Since then, work has been at a rapid pace. Doing Digital never far from our thoughts and it weaves its way through many of the activities curently on-going.


In our original remit we were planning to focus our project on “Workflow” and its usage and “More On-line Assessment”. As we enter the “Implemetation” phase of our project, the project team felt a need to review this statement as we chose our “Pilot” Group.


In the pass few months, there have been wide consultation with stakeholder groups. Not purely with a “Doing Digital” focus, but by default looking at IT and related strategy. These meetings had obtained a raft of feedback and a strong message from users was the need to undersatnd “the big picture”. Success in “Doing Digital” is in a large part dependant on users understanding how things fit together and the domino effect that their interaction with various bits of the system can have.


Looking back at a previous post, with the help of our mentor David, we stated our outcomes. With the feedback we have received we can review these:


Intended Outcome 1 – Benchmarks – Answers to “How far do staff currently make effective use of IT for University processes?”

  • Based on the feedback we can see that use of IT can be far more effective IF the user understands the big picture.


Intended Outcome 2 – Staff relate their own work to bigger University systems and processes.

  • The better they can understand this, the more effective they can be.


 Intended Outcome 3 – A clear, accepted and evolving account of what Doing Digital means.

  • This in some ways has been the hardest bit. “Doing Digital” can apply, by definition, to a wide ranging set of activities. Bu identifying a pilot group we can firm up a methodology that can be applied to the various applications.


Intended Outcome 4 – Proven strategies and methods for getting from baseline to goal.

  • This is the outcome we hope to achieve with the identified pilot group.


Intended Outcome 5 – Staff make effective use of IT for University processes.

  • As stated in the previous posts. Our ultimate aim.


The pilot group has been identified as the “SIS Stabilisation Project” – this is a project focused on tuning the operations of our new Student Information System to better support core processes, to encourage acceptance by the user community and promote effective interaction with it. An essential element of this, which has been clear from various workshops as referenced above, is the need to understand how the system supports the entire student lifecycle, rather than just the silo within which an individual might operate. It is hoped that as this is a project that is strategically important to the University it will will have a visibility that will support the successful achievement of the “Doing Digital” project.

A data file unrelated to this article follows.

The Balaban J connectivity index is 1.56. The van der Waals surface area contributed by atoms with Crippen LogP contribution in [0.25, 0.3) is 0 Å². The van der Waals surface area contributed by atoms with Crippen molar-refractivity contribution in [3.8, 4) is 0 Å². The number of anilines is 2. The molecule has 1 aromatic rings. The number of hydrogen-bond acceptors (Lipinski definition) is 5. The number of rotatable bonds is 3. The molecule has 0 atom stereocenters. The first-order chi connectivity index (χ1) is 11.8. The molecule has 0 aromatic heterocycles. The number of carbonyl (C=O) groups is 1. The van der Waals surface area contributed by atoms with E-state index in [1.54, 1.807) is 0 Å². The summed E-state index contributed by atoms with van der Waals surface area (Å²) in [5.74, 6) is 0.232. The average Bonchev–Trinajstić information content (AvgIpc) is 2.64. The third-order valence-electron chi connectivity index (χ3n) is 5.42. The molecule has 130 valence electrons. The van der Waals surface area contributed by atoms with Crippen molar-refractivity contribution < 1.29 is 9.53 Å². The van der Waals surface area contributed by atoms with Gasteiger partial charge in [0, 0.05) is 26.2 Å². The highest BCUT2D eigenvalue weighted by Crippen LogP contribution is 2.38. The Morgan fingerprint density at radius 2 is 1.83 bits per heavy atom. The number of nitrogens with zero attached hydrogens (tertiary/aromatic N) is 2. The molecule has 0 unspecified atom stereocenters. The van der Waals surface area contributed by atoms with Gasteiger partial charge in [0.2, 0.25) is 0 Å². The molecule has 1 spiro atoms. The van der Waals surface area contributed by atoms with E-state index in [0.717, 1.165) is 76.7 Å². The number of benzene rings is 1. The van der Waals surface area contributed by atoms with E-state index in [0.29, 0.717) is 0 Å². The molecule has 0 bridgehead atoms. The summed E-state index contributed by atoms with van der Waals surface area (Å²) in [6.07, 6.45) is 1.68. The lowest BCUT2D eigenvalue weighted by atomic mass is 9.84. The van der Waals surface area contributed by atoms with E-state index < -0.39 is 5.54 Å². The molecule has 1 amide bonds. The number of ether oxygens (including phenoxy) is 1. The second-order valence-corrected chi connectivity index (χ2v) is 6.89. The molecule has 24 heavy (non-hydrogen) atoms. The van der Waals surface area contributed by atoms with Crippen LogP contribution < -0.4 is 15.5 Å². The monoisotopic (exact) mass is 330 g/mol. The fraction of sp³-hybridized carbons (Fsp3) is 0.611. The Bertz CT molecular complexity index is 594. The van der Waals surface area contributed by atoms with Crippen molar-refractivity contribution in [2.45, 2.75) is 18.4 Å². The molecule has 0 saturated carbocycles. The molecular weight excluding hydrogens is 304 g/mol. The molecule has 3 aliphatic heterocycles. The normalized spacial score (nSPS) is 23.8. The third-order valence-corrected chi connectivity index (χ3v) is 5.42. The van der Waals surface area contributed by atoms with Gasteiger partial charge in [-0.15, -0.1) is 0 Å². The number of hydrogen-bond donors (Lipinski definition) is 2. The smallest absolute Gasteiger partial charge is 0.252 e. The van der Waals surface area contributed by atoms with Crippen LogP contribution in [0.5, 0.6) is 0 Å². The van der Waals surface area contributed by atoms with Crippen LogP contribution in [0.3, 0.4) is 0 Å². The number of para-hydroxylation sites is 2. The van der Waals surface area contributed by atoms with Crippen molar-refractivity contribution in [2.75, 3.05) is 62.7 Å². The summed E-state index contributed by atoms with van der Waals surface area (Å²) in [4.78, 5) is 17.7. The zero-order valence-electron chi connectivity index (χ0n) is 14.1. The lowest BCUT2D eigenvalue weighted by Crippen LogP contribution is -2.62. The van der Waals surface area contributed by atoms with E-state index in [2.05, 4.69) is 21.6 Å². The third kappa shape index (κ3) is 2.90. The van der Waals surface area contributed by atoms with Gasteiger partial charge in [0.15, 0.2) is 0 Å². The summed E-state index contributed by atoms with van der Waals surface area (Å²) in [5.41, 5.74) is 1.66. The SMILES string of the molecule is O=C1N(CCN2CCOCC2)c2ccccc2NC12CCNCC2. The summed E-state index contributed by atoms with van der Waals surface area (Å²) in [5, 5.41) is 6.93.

Still here ……….

October 16th, 2012 Posted in Uncategorized No Comments »

There has been a distinct lack of posts on the blog. And there is a very valid reason for this.

LJMU has had a Programme Office for a number of years and this has been located in the IT department. Predominately the Programme Office offered project and programme support to IT projects.


It was recognised that this approac with IT projects would benefit other areas of the University and hence the Strategy Support Office was formed. The SSO sits within the Office of the Vice Chancellor. Its main remit is to ensure that the University delivers against the Strategey and it works to continuously monitors and analyse acheivement of this. Analytical data is then fed back to the Senior Management Team. It is hoped that not only will slippage be proactively identified and actions put in place to adjust performance, but also pockets of good practice can be spread across the organisation maximising the positive effect.


So what about “Doing Digital” ? Well now it has a more “corporate” home. Part of the inital work of the Strategy Support Office has been to identify all strategically important projects and map them against the Strategy. Projects and their contribution to delivery of the strategy will be clearly identified and their associated benefits stated. It is anticipated that this work will clearly define the impact that having digitally literate staff will have on the successful embedding and implementation of digital developments.


Still working on it …………..

July 2nd, 2012 Posted in Uncategorized No Comments »

A couple of meetings have been held jointly with the Academic Innovation project group.

In the spirit of “joined up” thinking, we have always kept the “Doing Digital” project aligned with the work of the “Academic Innovation” project. From a practical point of view this has been relatively easy to do as both projects have been reporting into the Development Programme. This is where all major IT projects report into.